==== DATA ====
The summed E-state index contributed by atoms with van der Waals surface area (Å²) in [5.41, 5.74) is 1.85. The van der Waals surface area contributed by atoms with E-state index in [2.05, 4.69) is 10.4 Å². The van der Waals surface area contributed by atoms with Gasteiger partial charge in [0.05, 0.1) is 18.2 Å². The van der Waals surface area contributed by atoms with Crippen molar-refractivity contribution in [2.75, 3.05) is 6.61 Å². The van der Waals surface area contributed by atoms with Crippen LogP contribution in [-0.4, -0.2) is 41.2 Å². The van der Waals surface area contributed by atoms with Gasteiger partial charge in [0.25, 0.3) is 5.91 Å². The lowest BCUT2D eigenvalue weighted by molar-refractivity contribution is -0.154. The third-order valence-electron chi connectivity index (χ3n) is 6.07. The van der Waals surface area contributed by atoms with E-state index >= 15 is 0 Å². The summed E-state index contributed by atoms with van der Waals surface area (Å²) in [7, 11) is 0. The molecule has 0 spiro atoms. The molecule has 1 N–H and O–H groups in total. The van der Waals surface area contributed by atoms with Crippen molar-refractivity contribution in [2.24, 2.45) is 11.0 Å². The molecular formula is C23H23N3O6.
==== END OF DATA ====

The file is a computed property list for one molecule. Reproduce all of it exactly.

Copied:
The summed E-state index contributed by atoms with van der Waals surface area (Å²) in [5.41, 5.74) is 1.85. The van der Waals surface area contributed by atoms with E-state index in [2.05, 4.69) is 10.4 Å². The van der Waals surface area contributed by atoms with Gasteiger partial charge in [0.05, 0.1) is 18.2 Å². The van der Waals surface area contributed by atoms with Crippen molar-refractivity contribution in [2.75, 3.05) is 6.61 Å². The van der Waals surface area contributed by atoms with Crippen LogP contribution in [-0.4, -0.2) is 41.2 Å². The van der Waals surface area contributed by atoms with Gasteiger partial charge in [0.25, 0.3) is 5.91 Å². The lowest BCUT2D eigenvalue weighted by molar-refractivity contribution is -0.154. The third-order valence-electron chi connectivity index (χ3n) is 6.07. The van der Waals surface area contributed by atoms with E-state index >= 15 is 0 Å². The summed E-state index contributed by atoms with van der Waals surface area (Å²) in [7, 11) is 0. The molecule has 0 spiro atoms. The molecule has 1 N–H and O–H groups in total. The van der Waals surface area contributed by atoms with Crippen molar-refractivity contribution in [2.24, 2.45) is 11.0 Å². The molecular formula is C23H23N3O6.